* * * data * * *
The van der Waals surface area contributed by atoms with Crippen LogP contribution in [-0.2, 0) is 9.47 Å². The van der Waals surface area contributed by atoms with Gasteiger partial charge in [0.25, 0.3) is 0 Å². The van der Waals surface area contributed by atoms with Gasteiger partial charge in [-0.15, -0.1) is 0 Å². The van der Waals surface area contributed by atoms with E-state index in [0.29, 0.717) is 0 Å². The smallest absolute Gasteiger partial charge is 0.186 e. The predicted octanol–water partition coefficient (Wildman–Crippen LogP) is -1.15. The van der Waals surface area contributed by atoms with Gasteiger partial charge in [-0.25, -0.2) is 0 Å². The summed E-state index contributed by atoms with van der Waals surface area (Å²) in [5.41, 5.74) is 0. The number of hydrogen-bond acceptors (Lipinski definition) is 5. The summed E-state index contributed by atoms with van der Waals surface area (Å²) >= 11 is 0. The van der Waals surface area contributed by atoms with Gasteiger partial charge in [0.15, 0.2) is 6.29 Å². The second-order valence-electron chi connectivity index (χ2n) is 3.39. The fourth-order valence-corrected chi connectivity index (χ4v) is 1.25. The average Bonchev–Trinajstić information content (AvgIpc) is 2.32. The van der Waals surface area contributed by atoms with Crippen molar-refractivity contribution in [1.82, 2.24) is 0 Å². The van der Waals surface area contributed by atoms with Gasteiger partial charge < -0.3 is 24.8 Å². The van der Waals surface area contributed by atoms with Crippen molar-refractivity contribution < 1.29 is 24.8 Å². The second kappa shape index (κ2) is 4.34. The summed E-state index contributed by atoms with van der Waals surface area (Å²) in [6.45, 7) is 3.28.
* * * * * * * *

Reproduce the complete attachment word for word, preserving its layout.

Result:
The van der Waals surface area contributed by atoms with Crippen LogP contribution in [-0.2, 0) is 9.47 Å². The van der Waals surface area contributed by atoms with Gasteiger partial charge in [0.25, 0.3) is 0 Å². The van der Waals surface area contributed by atoms with Gasteiger partial charge in [-0.15, -0.1) is 0 Å². The van der Waals surface area contributed by atoms with E-state index in [0.29, 0.717) is 0 Å². The smallest absolute Gasteiger partial charge is 0.186 e. The predicted octanol–water partition coefficient (Wildman–Crippen LogP) is -1.15. The van der Waals surface area contributed by atoms with Gasteiger partial charge in [-0.25, -0.2) is 0 Å². The summed E-state index contributed by atoms with van der Waals surface area (Å²) in [5.41, 5.74) is 0. The number of hydrogen-bond acceptors (Lipinski definition) is 5. The summed E-state index contributed by atoms with van der Waals surface area (Å²) >= 11 is 0. The van der Waals surface area contributed by atoms with Gasteiger partial charge in [0.15, 0.2) is 6.29 Å². The second-order valence-electron chi connectivity index (χ2n) is 3.39. The fourth-order valence-corrected chi connectivity index (χ4v) is 1.25. The average Bonchev–Trinajstić information content (AvgIpc) is 2.32. The van der Waals surface area contributed by atoms with Crippen molar-refractivity contribution in [1.82, 2.24) is 0 Å². The van der Waals surface area contributed by atoms with Gasteiger partial charge < -0.3 is 24.8 Å². The van der Waals surface area contributed by atoms with Crippen molar-refractivity contribution < 1.29 is 24.8 Å². The second kappa shape index (κ2) is 4.34. The summed E-state index contributed by atoms with van der Waals surface area (Å²) in [6.45, 7) is 3.28.